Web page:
I wonder what you could do today to nurture that creative life force? Simple suggestions is to take a great photo, pick a pretty posy and arrange it just as you like it, cook something new, take a moment to sketch something that catches your eye in your home or garden. Let me know how you get on!
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I spent a lovely weekend with likeminded creatives brought together by Emily and Stef at Makelight.
The first full day started with breakfast of gorgeous pastries, this is Emily Quinton and Sarah Haycock tucking in (with a bit of faffing first of course!)
We walked and talked together to explore what the most important thing was for us to take away and actually do to get us moving in the direction we wanted. The pigs and the chickens helped us think!
The environment at Talton Lodge was such a beautiful place to reflect and connect.
We spent the afternoon making lotus flower mobiles with Sarah Haycock @sarahnotes), I'm used to close work so made good progress though the point was to create something together, and practice mindful making. Sarah's own mobile is pictured here. Her kits are beautiful - she even included some very instagramable scissors!
Afternoon tea on a mixed weather day, beautifully styled by Emily, eaten by the rest of us!
On Sunday we had a leisurely breakfast followed by a mindful walk (in a mis-timed rain shower!) lead by Gabrielle Treanor, who teaches us how to worry less and enjoy life more (she has a free e-course if you're interested, and why wouldn't you be! - not to mention a wonderful blog and more wellbeing courses). Afterwards we had more discussions on various aspects of our creative lives and businesses, this took us to lunch and goodbyes. I came away realizing that this year is a year for experimenting for me, with selling wholesale (so far so good!) and exhibiting at larger fairs, and sustaining my business in a meaningful way. I have also committed to blogging more often here! Thank you Emily and Stef!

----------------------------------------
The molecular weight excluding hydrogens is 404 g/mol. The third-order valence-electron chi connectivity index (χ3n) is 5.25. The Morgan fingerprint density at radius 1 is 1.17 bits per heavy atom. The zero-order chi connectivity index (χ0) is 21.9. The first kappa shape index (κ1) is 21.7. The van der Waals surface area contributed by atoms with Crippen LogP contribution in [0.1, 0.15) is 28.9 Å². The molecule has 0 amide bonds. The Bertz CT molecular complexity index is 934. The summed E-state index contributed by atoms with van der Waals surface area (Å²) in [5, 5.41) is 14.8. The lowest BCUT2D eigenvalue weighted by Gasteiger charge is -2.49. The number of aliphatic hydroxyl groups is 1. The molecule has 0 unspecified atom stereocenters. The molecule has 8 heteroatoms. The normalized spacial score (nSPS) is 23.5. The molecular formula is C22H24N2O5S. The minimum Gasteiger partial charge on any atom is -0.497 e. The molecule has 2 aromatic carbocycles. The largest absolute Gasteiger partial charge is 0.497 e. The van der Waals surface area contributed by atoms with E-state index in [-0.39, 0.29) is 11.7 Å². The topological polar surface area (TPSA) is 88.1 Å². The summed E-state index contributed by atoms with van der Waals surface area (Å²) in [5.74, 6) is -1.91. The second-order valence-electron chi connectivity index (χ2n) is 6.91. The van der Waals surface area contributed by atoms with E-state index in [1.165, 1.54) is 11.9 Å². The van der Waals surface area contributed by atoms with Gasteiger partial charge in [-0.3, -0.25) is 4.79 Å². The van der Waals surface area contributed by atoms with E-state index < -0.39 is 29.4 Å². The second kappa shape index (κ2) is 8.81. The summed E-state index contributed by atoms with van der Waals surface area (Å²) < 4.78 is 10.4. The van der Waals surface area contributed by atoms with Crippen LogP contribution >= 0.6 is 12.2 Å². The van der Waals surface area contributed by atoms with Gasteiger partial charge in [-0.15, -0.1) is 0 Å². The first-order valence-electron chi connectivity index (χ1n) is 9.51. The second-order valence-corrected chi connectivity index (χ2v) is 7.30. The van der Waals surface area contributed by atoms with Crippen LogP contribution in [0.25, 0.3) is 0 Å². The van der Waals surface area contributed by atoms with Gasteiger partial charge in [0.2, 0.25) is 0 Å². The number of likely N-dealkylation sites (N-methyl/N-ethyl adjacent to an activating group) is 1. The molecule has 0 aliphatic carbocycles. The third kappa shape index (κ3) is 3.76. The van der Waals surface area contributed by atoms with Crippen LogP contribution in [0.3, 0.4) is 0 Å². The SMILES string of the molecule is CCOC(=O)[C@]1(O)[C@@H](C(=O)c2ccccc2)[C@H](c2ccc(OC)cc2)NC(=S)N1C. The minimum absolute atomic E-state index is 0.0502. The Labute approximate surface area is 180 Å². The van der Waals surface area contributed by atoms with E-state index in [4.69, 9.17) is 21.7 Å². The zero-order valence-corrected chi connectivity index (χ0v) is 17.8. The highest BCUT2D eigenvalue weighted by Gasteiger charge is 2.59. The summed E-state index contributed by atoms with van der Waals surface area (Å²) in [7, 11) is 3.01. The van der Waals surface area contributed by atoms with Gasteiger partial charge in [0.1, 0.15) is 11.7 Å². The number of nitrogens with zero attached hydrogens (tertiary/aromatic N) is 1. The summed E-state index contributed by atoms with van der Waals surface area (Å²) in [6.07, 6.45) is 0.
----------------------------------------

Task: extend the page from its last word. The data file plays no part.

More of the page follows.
I would love to hear what spurs your creativity and reflection time, what keeps you creative and inspired? If you would like to subscribe to my monthly newsletter you'll find a quick sign up on my homepage, for blog updates, news and inspiration.
I am so honoured and excited to be invited to be a guest judge for Ceramic Magpie, aka Katie Robbins for her #wipsandblooms challenge for the month of June.
Thi idea is to share your work in progress makes with an added bloom, and of course, because this month we are focusing on tools - a tool or two - tagging #wipsandblooms_tools so we can find you. I'm looking forward to a month full of lovely and interesting images, the winner will receive the pretty rose leaf necklace (below) as a prize at the end of the month. It's not just for professional makers - anyone can join in, so get tagging.
To find out more about it, as well as Katie's interview with me, and more about Katie too click here: http://www.ktrobbinsceramics.com/blog/wipsandblooms-may-2017
This is the rose leaf necklace is the prize I'm giving to the winner at the end of the month - cast from a rose leaf into sterling silver. You can see some of the stages it's been through below as it's being finished.
Here's a selection of my tools, I have a lot more than this, it's interesting to get them all out and line them up like this, it's easy to take things for granted. Did you know that arranging items in vertical and horizontal arrangement like this is called "knolling"? Katie is a font of knowledge!
You can find us on Instagram as @graceandflora and @ceramicmagpie - come and say hello!
We are already some way into March, the daffodils blooming all over are a sure sign of the start of the spring season, I eagerly awaited their appearance in my garden and the splash of joyful colour they bring. Whenever I see them they certainly lift my spirits. Presumably because of their flowering time they are known as Easter Bells in German and sometimes known as the Lent Lily in the U.K - traditionally they would open on Ash Wednesday and finish at Easter time, though most of the daffodils I've seen are on their own schedule! Grown here in Britain since the sixteenth century, mentioned in Shakespeare more than once, painted by Van Gogh and celebrated in a William Morris design, not to mention Wordsworth famous poem - daffodils have inspired us since forever.
Even in Ancient Rome - they are mentioned in Pliny's poems, seen on a fresco excavated in Pompeii; in Egypt - depicted on an ancient Egyptian headstone; and in the Homeric Hymns to Demeter from 700BC; and versed in Solomons Song of Songs, they have been observed and celebrated, it seems through all human history (they were the flowers in the Greek underworld too).
When daffodils begin to peer
With hey the dozy over the dale
Why then comes in the sweet O'the year
And the red blood reigns in winter's pale.
Daffodils, that come before the swallow dares,
And take the winds of March with beauty.